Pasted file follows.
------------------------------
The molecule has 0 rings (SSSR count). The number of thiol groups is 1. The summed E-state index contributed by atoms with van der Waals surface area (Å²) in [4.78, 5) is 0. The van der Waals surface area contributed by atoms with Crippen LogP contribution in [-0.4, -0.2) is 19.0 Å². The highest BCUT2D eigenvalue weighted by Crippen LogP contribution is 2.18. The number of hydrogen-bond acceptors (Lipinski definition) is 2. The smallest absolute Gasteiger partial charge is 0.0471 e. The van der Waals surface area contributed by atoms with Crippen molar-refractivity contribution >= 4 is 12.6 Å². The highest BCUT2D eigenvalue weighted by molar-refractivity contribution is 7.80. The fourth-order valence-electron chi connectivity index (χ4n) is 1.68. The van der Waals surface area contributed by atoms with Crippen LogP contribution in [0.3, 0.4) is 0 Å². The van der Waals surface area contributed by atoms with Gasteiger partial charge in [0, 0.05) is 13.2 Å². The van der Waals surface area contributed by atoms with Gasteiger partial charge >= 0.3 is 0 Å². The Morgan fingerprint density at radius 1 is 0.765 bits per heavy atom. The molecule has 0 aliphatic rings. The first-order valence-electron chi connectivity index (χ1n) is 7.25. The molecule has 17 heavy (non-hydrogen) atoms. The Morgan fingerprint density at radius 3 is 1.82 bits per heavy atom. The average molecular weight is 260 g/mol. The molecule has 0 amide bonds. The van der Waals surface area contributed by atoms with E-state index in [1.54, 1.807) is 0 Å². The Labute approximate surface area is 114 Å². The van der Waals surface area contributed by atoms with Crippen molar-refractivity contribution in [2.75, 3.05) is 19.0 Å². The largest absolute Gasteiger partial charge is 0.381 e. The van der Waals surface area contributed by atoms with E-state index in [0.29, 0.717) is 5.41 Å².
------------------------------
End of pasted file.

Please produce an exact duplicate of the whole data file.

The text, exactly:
The molecule has 0 rings (SSSR count). The number of thiol groups is 1. The summed E-state index contributed by atoms with van der Waals surface area (Å²) in [4.78, 5) is 0. The van der Waals surface area contributed by atoms with Crippen LogP contribution in [-0.4, -0.2) is 19.0 Å². The highest BCUT2D eigenvalue weighted by Crippen LogP contribution is 2.18. The number of hydrogen-bond acceptors (Lipinski definition) is 2. The smallest absolute Gasteiger partial charge is 0.0471 e. The van der Waals surface area contributed by atoms with Crippen molar-refractivity contribution >= 4 is 12.6 Å². The highest BCUT2D eigenvalue weighted by molar-refractivity contribution is 7.80. The fourth-order valence-electron chi connectivity index (χ4n) is 1.68. The van der Waals surface area contributed by atoms with Crippen LogP contribution in [0.3, 0.4) is 0 Å². The van der Waals surface area contributed by atoms with Gasteiger partial charge in [0, 0.05) is 13.2 Å². The van der Waals surface area contributed by atoms with Gasteiger partial charge >= 0.3 is 0 Å². The Morgan fingerprint density at radius 1 is 0.765 bits per heavy atom. The molecule has 0 aliphatic rings. The first-order valence-electron chi connectivity index (χ1n) is 7.25. The molecule has 17 heavy (non-hydrogen) atoms. The Morgan fingerprint density at radius 3 is 1.82 bits per heavy atom. The average molecular weight is 260 g/mol. The molecule has 0 amide bonds. The van der Waals surface area contributed by atoms with E-state index in [1.54, 1.807) is 0 Å². The Labute approximate surface area is 114 Å². The van der Waals surface area contributed by atoms with Crippen molar-refractivity contribution in [2.75, 3.05) is 19.0 Å². The largest absolute Gasteiger partial charge is 0.381 e. The van der Waals surface area contributed by atoms with E-state index in [0.29, 0.717) is 5.41 Å².